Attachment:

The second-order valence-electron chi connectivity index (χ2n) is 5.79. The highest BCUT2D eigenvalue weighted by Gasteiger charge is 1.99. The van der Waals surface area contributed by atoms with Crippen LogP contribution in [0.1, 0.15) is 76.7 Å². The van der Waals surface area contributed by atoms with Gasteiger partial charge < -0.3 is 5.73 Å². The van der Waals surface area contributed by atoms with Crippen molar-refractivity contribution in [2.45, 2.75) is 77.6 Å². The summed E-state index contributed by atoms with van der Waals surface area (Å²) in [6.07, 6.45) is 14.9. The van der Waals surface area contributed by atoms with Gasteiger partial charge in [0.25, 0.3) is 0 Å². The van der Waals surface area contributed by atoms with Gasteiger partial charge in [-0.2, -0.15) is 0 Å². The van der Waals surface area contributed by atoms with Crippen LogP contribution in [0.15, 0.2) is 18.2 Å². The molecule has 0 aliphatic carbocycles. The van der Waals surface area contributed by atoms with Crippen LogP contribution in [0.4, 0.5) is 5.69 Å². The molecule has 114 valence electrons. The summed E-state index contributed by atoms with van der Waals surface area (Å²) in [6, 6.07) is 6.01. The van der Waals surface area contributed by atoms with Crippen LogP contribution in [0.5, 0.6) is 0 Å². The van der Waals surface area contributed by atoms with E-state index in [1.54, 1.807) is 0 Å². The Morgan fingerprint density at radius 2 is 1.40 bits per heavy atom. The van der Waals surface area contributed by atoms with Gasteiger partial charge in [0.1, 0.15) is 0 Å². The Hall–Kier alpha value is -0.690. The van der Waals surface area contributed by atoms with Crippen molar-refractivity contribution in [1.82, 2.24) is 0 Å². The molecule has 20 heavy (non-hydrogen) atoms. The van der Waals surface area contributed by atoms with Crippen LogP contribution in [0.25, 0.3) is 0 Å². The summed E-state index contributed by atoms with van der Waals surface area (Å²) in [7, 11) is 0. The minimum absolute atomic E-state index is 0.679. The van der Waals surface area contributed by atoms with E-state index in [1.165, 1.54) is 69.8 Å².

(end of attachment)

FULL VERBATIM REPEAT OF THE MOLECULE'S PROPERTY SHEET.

The second-order valence-electron chi connectivity index (χ2n) is 5.79. The highest BCUT2D eigenvalue weighted by Gasteiger charge is 1.99. The van der Waals surface area contributed by atoms with Crippen LogP contribution in [0.1, 0.15) is 76.7 Å². The van der Waals surface area contributed by atoms with Gasteiger partial charge < -0.3 is 5.73 Å². The van der Waals surface area contributed by atoms with Crippen molar-refractivity contribution in [2.45, 2.75) is 77.6 Å². The summed E-state index contributed by atoms with van der Waals surface area (Å²) in [6.07, 6.45) is 14.9. The van der Waals surface area contributed by atoms with Gasteiger partial charge in [0.25, 0.3) is 0 Å². The van der Waals surface area contributed by atoms with Gasteiger partial charge in [-0.2, -0.15) is 0 Å². The van der Waals surface area contributed by atoms with Crippen LogP contribution in [0.15, 0.2) is 18.2 Å². The molecule has 0 aliphatic carbocycles. The van der Waals surface area contributed by atoms with Crippen LogP contribution in [0.4, 0.5) is 5.69 Å². The molecule has 114 valence electrons. The summed E-state index contributed by atoms with van der Waals surface area (Å²) in [6, 6.07) is 6.01. The van der Waals surface area contributed by atoms with Crippen LogP contribution in [0.5, 0.6) is 0 Å². The van der Waals surface area contributed by atoms with E-state index in [1.54, 1.807) is 0 Å². The Morgan fingerprint density at radius 2 is 1.40 bits per heavy atom. The van der Waals surface area contributed by atoms with Gasteiger partial charge in [0.1, 0.15) is 0 Å². The Hall–Kier alpha value is -0.690. The van der Waals surface area contributed by atoms with Crippen molar-refractivity contribution in [1.82, 2.24) is 0 Å². The molecule has 20 heavy (non-hydrogen) atoms. The van der Waals surface area contributed by atoms with Crippen LogP contribution in [0.25, 0.3) is 0 Å². The summed E-state index contributed by atoms with van der Waals surface area (Å²) in [7, 11) is 0. The minimum absolute atomic E-state index is 0.679. The van der Waals surface area contributed by atoms with E-state index in [1.165, 1.54) is 69.8 Å².